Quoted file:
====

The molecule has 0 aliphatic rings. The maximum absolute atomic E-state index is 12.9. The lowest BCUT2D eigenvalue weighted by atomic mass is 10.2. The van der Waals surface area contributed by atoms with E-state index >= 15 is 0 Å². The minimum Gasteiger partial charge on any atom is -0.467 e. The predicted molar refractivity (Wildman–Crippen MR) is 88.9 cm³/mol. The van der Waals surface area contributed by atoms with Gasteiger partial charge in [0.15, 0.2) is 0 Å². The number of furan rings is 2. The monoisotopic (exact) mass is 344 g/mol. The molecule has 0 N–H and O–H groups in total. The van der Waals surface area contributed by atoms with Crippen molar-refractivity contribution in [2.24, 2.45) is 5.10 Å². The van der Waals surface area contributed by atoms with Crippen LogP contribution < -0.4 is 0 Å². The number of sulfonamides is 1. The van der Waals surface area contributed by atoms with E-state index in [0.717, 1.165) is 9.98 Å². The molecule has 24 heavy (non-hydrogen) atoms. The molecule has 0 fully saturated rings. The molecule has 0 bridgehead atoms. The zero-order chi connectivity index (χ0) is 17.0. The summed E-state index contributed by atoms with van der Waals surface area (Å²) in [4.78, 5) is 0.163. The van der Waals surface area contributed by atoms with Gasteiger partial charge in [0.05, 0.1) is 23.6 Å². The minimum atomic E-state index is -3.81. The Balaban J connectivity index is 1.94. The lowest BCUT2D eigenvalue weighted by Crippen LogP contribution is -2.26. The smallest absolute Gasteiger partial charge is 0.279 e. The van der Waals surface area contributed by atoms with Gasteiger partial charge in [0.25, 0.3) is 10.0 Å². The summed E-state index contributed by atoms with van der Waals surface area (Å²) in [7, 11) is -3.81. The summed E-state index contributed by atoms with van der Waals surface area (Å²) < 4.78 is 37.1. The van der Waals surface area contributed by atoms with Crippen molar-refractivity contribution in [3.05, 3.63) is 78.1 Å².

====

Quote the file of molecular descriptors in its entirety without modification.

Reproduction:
The molecule has 0 aliphatic rings. The maximum absolute atomic E-state index is 12.9. The lowest BCUT2D eigenvalue weighted by atomic mass is 10.2. The van der Waals surface area contributed by atoms with E-state index >= 15 is 0 Å². The minimum Gasteiger partial charge on any atom is -0.467 e. The predicted molar refractivity (Wildman–Crippen MR) is 88.9 cm³/mol. The van der Waals surface area contributed by atoms with Gasteiger partial charge in [0.15, 0.2) is 0 Å². The number of furan rings is 2. The monoisotopic (exact) mass is 344 g/mol. The molecule has 0 N–H and O–H groups in total. The van der Waals surface area contributed by atoms with Crippen molar-refractivity contribution in [2.24, 2.45) is 5.10 Å². The van der Waals surface area contributed by atoms with Crippen LogP contribution < -0.4 is 0 Å². The number of sulfonamides is 1. The van der Waals surface area contributed by atoms with E-state index in [0.717, 1.165) is 9.98 Å². The molecule has 24 heavy (non-hydrogen) atoms. The molecule has 0 fully saturated rings. The molecule has 0 bridgehead atoms. The zero-order chi connectivity index (χ0) is 17.0. The summed E-state index contributed by atoms with van der Waals surface area (Å²) in [4.78, 5) is 0.163. The van der Waals surface area contributed by atoms with Gasteiger partial charge in [0.05, 0.1) is 23.6 Å². The minimum atomic E-state index is -3.81. The Balaban J connectivity index is 1.94. The lowest BCUT2D eigenvalue weighted by Crippen LogP contribution is -2.26. The smallest absolute Gasteiger partial charge is 0.279 e. The van der Waals surface area contributed by atoms with Gasteiger partial charge in [0.25, 0.3) is 10.0 Å². The summed E-state index contributed by atoms with van der Waals surface area (Å²) in [7, 11) is -3.81. The summed E-state index contributed by atoms with van der Waals surface area (Å²) < 4.78 is 37.1. The van der Waals surface area contributed by atoms with Crippen molar-refractivity contribution in [3.05, 3.63) is 78.1 Å².